|WikiProject Textile Arts||(Rated Start-class, Mid-importance)|
I was watching CSI las vegas and they said ANGORA was GOAT!!! this was on 1-20-07
Plucking Angora Rabbits
I have a pet French Angora Rabbit, and for him plucking is indeed painless- during molting the fur falls out all over the place in general, and the rabbit sits still through the process. I assume that if it hurt him he wouldn't sit calmly in my lap. It is just like humans running their fingers through their hair and having hairs come out.
Some breeds of Angoras do not naturally shed, namely the Giant and German angoras. For these plucking would be painful, and they are sheared. But when each time I touch the rabbit my hand comes away covered in fur, I can't see plucking hurting him. If you have sources proving otherwise, please share. Loggie 19:43, 22 August 2007 (UTC)
Evidence of plucking being cruel? See the video located at: https://secure.peta.org/site/Advocacy?cmd=display&page=UserAction&id=5171#.UpK1oXWO7Aw.facebook — Preceding unsigned comment added by 126.96.36.199 (talk) 05:45, 25 November 2013 (UTC)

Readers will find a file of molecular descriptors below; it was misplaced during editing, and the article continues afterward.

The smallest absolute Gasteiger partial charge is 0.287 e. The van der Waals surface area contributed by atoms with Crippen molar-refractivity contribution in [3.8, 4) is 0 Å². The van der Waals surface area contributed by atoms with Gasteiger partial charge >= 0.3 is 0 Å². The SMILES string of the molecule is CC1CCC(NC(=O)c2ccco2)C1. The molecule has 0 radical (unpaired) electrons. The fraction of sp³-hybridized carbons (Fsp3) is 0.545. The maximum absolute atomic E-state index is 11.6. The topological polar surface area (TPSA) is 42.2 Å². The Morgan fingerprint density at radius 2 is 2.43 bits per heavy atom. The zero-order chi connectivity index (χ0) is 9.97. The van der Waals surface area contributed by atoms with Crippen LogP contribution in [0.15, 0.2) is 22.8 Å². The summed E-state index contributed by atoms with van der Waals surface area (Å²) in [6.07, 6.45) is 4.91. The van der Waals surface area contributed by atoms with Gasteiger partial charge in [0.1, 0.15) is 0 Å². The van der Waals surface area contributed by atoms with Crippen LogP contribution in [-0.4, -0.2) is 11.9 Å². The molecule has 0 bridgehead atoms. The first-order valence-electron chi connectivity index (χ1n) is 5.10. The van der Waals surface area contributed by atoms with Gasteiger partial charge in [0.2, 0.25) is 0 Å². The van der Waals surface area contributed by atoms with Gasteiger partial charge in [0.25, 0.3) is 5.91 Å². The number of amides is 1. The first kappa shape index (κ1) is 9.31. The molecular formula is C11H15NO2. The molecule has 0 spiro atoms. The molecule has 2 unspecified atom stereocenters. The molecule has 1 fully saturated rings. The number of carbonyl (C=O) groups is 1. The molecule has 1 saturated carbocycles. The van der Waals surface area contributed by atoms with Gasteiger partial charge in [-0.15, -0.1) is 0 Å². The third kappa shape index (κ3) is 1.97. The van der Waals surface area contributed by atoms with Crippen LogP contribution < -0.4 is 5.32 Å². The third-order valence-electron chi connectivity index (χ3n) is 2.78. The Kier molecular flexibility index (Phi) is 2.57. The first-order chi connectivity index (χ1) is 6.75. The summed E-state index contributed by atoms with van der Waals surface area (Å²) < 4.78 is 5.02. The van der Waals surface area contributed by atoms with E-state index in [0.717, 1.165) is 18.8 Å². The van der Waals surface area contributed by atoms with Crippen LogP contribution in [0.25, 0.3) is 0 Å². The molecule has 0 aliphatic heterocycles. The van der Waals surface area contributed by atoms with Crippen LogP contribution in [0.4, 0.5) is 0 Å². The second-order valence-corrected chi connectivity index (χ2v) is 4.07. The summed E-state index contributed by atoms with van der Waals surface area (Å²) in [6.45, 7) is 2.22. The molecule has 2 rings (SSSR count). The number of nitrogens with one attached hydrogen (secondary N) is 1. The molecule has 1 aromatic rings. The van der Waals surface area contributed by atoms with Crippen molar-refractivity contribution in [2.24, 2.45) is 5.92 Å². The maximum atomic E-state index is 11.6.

- Isn't that a giant angora? I agree that it shows that it is painful, but this is besides the point Loggie was making (which was about the French Angora) and explicitly excluded the German and giant angoras. Do we know how this is for the shedding angoras?PinkShinyRose (talk) 00:47, 5 December 2013 (UTC)
Removing non-noteworthy "in popular culture" section
The article had contained an "In Popular Culture" section, wit the following text:
The director, writer, and actor Edward D. Wood, Jr. was known to have a fetish for angora wool sweaters, referenced in his film "Glen or Glenda?". Director Tim Burton, an admirer of Wood's work, referenced this preference in his 2005 film Charlie and the Chocolate Factory, which shows Willy Wonka (played by Johnny Depp, who had also played Wood in Burton's 1994 biopic Ed Wood) passing a room in which pink Angora sheep are being shorn, saying "I'd rather not talk about that one."